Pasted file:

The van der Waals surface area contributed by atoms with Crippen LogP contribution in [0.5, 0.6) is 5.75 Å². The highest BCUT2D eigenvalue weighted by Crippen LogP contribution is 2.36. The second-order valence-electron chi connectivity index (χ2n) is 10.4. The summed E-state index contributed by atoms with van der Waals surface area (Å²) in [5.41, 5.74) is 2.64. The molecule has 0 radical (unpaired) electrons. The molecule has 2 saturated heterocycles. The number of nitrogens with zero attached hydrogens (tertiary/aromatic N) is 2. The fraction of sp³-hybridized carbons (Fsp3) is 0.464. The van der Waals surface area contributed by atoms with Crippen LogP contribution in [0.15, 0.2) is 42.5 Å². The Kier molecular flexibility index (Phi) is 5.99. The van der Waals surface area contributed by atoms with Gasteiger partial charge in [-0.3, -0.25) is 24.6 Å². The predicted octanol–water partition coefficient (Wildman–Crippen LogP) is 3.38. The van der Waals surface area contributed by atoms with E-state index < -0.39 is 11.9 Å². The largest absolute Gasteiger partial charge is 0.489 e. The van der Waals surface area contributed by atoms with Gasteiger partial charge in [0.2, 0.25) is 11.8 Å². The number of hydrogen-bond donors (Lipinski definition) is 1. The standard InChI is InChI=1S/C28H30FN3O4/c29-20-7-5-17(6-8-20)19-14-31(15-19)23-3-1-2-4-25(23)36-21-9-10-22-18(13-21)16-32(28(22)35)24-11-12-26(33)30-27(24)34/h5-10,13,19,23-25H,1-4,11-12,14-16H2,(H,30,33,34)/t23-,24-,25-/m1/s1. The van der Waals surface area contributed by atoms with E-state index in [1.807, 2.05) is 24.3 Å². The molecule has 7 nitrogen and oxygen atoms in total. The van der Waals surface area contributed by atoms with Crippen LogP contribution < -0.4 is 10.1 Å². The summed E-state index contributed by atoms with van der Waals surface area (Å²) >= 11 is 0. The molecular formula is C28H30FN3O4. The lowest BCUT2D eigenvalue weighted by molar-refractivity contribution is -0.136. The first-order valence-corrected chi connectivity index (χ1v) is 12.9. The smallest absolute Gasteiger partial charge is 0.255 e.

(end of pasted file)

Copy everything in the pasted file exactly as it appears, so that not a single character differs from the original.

The van der Waals surface area contributed by atoms with Crippen LogP contribution in [0.5, 0.6) is 5.75 Å². The highest BCUT2D eigenvalue weighted by Crippen LogP contribution is 2.36. The second-order valence-electron chi connectivity index (χ2n) is 10.4. The summed E-state index contributed by atoms with van der Waals surface area (Å²) in [5.41, 5.74) is 2.64. The molecule has 0 radical (unpaired) electrons. The molecule has 2 saturated heterocycles. The number of nitrogens with zero attached hydrogens (tertiary/aromatic N) is 2. The fraction of sp³-hybridized carbons (Fsp3) is 0.464. The van der Waals surface area contributed by atoms with Crippen LogP contribution in [0.15, 0.2) is 42.5 Å². The Kier molecular flexibility index (Phi) is 5.99. The van der Waals surface area contributed by atoms with Gasteiger partial charge in [-0.3, -0.25) is 24.6 Å². The predicted octanol–water partition coefficient (Wildman–Crippen LogP) is 3.38. The van der Waals surface area contributed by atoms with E-state index < -0.39 is 11.9 Å². The largest absolute Gasteiger partial charge is 0.489 e. The van der Waals surface area contributed by atoms with Gasteiger partial charge in [0.2, 0.25) is 11.8 Å². The number of hydrogen-bond donors (Lipinski definition) is 1. The standard InChI is InChI=1S/C28H30FN3O4/c29-20-7-5-17(6-8-20)19-14-31(15-19)23-3-1-2-4-25(23)36-21-9-10-22-18(13-21)16-32(28(22)35)24-11-12-26(33)30-27(24)34/h5-10,13,19,23-25H,1-4,11-12,14-16H2,(H,30,33,34)/t23-,24-,25-/m1/s1. The van der Waals surface area contributed by atoms with E-state index in [1.807, 2.05) is 24.3 Å². The molecule has 7 nitrogen and oxygen atoms in total. The van der Waals surface area contributed by atoms with Crippen LogP contribution < -0.4 is 10.1 Å². The summed E-state index contributed by atoms with van der Waals surface area (Å²) >= 11 is 0. The molecular formula is C28H30FN3O4. The lowest BCUT2D eigenvalue weighted by molar-refractivity contribution is -0.136. The first-order valence-corrected chi connectivity index (χ1v) is 12.9. The smallest absolute Gasteiger partial charge is 0.255 e.